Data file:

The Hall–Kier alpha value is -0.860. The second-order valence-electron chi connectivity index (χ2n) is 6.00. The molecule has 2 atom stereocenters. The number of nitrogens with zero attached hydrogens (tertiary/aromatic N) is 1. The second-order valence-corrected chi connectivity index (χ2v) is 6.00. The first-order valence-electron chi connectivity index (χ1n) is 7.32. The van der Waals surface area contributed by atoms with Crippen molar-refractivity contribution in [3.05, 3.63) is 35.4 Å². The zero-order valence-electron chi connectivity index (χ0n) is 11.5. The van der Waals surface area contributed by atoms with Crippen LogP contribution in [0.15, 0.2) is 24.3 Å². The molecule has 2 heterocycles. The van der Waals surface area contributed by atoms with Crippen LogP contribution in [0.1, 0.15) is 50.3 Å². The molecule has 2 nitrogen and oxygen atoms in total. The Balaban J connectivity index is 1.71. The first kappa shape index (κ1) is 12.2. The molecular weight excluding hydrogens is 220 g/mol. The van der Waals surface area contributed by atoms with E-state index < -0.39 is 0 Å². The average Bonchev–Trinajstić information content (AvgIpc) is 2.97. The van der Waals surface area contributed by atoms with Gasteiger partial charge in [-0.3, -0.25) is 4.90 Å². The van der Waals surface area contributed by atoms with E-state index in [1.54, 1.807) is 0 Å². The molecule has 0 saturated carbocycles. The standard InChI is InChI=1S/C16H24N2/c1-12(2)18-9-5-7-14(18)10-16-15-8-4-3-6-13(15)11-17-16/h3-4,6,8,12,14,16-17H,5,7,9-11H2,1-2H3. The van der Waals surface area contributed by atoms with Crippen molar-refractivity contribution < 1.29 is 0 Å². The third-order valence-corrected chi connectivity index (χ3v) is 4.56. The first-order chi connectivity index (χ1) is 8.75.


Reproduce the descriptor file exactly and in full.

The Hall–Kier alpha value is -0.860. The second-order valence-electron chi connectivity index (χ2n) is 6.00. The molecule has 2 atom stereocenters. The number of nitrogens with zero attached hydrogens (tertiary/aromatic N) is 1. The second-order valence-corrected chi connectivity index (χ2v) is 6.00. The first-order valence-electron chi connectivity index (χ1n) is 7.32. The van der Waals surface area contributed by atoms with Crippen molar-refractivity contribution in [3.05, 3.63) is 35.4 Å². The zero-order valence-electron chi connectivity index (χ0n) is 11.5. The van der Waals surface area contributed by atoms with Crippen LogP contribution in [0.15, 0.2) is 24.3 Å². The molecule has 2 heterocycles. The van der Waals surface area contributed by atoms with Crippen LogP contribution in [0.1, 0.15) is 50.3 Å². The molecule has 2 nitrogen and oxygen atoms in total. The Balaban J connectivity index is 1.71. The first kappa shape index (κ1) is 12.2. The molecular weight excluding hydrogens is 220 g/mol. The van der Waals surface area contributed by atoms with E-state index < -0.39 is 0 Å². The average Bonchev–Trinajstić information content (AvgIpc) is 2.97. The van der Waals surface area contributed by atoms with Gasteiger partial charge in [-0.3, -0.25) is 4.90 Å². The van der Waals surface area contributed by atoms with E-state index in [1.54, 1.807) is 0 Å². The molecule has 0 saturated carbocycles. The standard InChI is InChI=1S/C16H24N2/c1-12(2)18-9-5-7-14(18)10-16-15-8-4-3-6-13(15)11-17-16/h3-4,6,8,12,14,16-17H,5,7,9-11H2,1-2H3. The van der Waals surface area contributed by atoms with Crippen molar-refractivity contribution < 1.29 is 0 Å². The third-order valence-corrected chi connectivity index (χ3v) is 4.56. The first-order chi connectivity index (χ1) is 8.75.